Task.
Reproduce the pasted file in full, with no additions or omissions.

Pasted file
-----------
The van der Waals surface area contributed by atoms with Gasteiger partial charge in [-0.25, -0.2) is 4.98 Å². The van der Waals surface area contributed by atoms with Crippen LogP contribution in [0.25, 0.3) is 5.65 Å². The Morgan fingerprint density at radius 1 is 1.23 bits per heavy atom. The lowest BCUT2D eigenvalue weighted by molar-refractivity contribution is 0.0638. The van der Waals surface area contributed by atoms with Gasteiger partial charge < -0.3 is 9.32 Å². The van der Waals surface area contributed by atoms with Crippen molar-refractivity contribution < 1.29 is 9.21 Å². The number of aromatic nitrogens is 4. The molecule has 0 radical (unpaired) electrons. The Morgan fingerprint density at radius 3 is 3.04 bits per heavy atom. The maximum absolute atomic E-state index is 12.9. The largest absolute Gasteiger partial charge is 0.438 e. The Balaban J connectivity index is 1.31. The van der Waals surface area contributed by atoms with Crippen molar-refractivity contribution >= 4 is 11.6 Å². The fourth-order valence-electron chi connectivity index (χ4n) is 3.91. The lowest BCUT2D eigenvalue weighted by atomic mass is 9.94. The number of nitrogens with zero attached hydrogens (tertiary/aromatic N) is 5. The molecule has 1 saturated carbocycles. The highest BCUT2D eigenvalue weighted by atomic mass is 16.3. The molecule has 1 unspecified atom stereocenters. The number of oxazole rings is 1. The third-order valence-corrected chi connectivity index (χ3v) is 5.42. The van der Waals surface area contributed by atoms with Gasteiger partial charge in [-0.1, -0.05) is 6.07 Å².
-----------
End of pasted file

The van der Waals surface area contributed by atoms with Gasteiger partial charge in [-0.25, -0.2) is 4.98 Å². The van der Waals surface area contributed by atoms with Crippen LogP contribution in [0.25, 0.3) is 5.65 Å². The Morgan fingerprint density at radius 1 is 1.23 bits per heavy atom. The lowest BCUT2D eigenvalue weighted by molar-refractivity contribution is 0.0638. The van der Waals surface area contributed by atoms with Gasteiger partial charge < -0.3 is 9.32 Å². The van der Waals surface area contributed by atoms with Crippen molar-refractivity contribution < 1.29 is 9.21 Å². The number of aromatic nitrogens is 4. The molecule has 0 radical (unpaired) electrons. The Morgan fingerprint density at radius 3 is 3.04 bits per heavy atom. The maximum absolute atomic E-state index is 12.9. The largest absolute Gasteiger partial charge is 0.438 e. The Balaban J connectivity index is 1.31. The van der Waals surface area contributed by atoms with Crippen molar-refractivity contribution >= 4 is 11.6 Å². The fourth-order valence-electron chi connectivity index (χ4n) is 3.91. The lowest BCUT2D eigenvalue weighted by atomic mass is 9.94. The number of nitrogens with zero attached hydrogens (tertiary/aromatic N) is 5. The molecule has 1 saturated carbocycles. The highest BCUT2D eigenvalue weighted by atomic mass is 16.3. The molecule has 1 unspecified atom stereocenters. The number of oxazole rings is 1. The third-order valence-corrected chi connectivity index (χ3v) is 5.42. The van der Waals surface area contributed by atoms with Gasteiger partial charge in [-0.1, -0.05) is 6.07 Å².